In response to the publication of this report, the Government announced a consultation with UKSA, which commenced on 11 March 2020, to review the proposed alignment with the CPIH and other technical matters concerning the implementation of the proposal.  The result of the review is due this week and it is likely that the RPI will be discontinued.

Clearly any changes to the way RPI is calculated would have wide-reaching consequences for property rents potentially reducing the increase in property rents by 1% annually.

Abolishing RPI will cause serious legal concerns potentially resulting  in some rent review clauses becoming redundant.  It is certainly not too early to try and do something about it.

While the implementation for the alignment of RPI with the CPIH index is targeted to take place between 2025 and 2030 it is important to ensure any index linked rent review clauses are drafted with the change in mind. Properly drafted leases should include the replacement of the index where RPI is abolished or a material change in the calculation of the index. Another complimentary approach where an alternative index is going to be adopted would be to introduce a “cap and collar”- which dictates the minimum and maximum increase, which would prevent Landlord losses in the event that RPI is significantly reduced.

Despite the RPI alignment causing apprehension in respect of existing leases, it may well be beneficial in new leases for alternative interest indices, such as CPIH, to be adopted to replace RPI for index-linked rent reviews.

With a first rent review in a commercial lease likely to be five years’ away it is worth paying some attention to the basis of review when negotiating your terms.

Matthew Owen is a solicitor in our Commercial Property team.  If you wish to discuss this article or any aspects of commercial property transactions you can contact Matthew by email or phone (0161 302 8399).  You can download a PDF of this article here.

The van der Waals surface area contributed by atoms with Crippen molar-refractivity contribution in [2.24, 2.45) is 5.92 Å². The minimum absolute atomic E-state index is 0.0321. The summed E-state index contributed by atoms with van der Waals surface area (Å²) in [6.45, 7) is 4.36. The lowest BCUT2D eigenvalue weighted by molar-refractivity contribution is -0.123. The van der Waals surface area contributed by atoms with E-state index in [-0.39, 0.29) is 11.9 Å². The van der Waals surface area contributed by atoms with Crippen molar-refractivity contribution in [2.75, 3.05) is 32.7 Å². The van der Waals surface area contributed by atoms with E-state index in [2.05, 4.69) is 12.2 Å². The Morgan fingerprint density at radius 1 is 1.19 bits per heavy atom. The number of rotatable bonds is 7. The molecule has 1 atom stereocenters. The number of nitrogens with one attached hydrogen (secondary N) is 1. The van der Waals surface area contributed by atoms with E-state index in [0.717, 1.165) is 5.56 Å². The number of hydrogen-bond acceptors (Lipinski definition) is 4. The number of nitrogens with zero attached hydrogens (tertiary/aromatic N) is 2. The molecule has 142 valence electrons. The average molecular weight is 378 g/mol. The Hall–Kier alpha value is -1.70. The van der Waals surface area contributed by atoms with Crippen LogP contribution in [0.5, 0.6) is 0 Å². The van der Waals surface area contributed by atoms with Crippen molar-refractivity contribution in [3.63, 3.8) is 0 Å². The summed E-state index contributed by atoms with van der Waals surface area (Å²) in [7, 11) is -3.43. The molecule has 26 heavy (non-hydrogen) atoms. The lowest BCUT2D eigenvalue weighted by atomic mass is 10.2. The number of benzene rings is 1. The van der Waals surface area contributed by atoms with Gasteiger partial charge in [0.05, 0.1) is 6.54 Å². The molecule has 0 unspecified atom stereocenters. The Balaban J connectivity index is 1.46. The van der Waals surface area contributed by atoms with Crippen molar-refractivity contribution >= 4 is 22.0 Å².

BBS Law’s commercial property team has recently acted on the sale of a highly sought-after retail parade in Swindon. 

Lead by Senior Associate, Eoin Murphy the team exchanged on the sale of Sussex Place in Swindon within weeks of instruction.  The parade includes units with notable national occupiers including Subway, Barnardo’s and Rowlands and is anchored by a Co-operative convenience store.  PK3 were the agents representing the Seller.

The BBS Law London property team led by Avi Barr and Craig Mullen has acted for (med)24 on its Lease of its flagship facility in Paddington.

(med)24 is a newly established private membership health service which will offer a revolutionary approach to healthcare. Its one-stop shop facility in prime central London will enable its members to receive first class primary medical care, from GP appointments and health assessments to online consultations and specialist referrals. With state-of-the-art technology and an inspiring interior to match, its members will benefit from an unsurpassed customer experience.

Commenting on the Lease transaction itself, Avi Barr, Partner in the BBS London office, said:

”It has been a pleasure working with the management team at (med)24 including Jonathan Kron and Ahmad Al-Hamad. Their aspiration to create a high level of service matched with our desire to provide a similarly specialist approach allowing us the opportunity to add value to (med)24 by working on its behalf to ensure that its objectives for the premises were met in a timely manner”.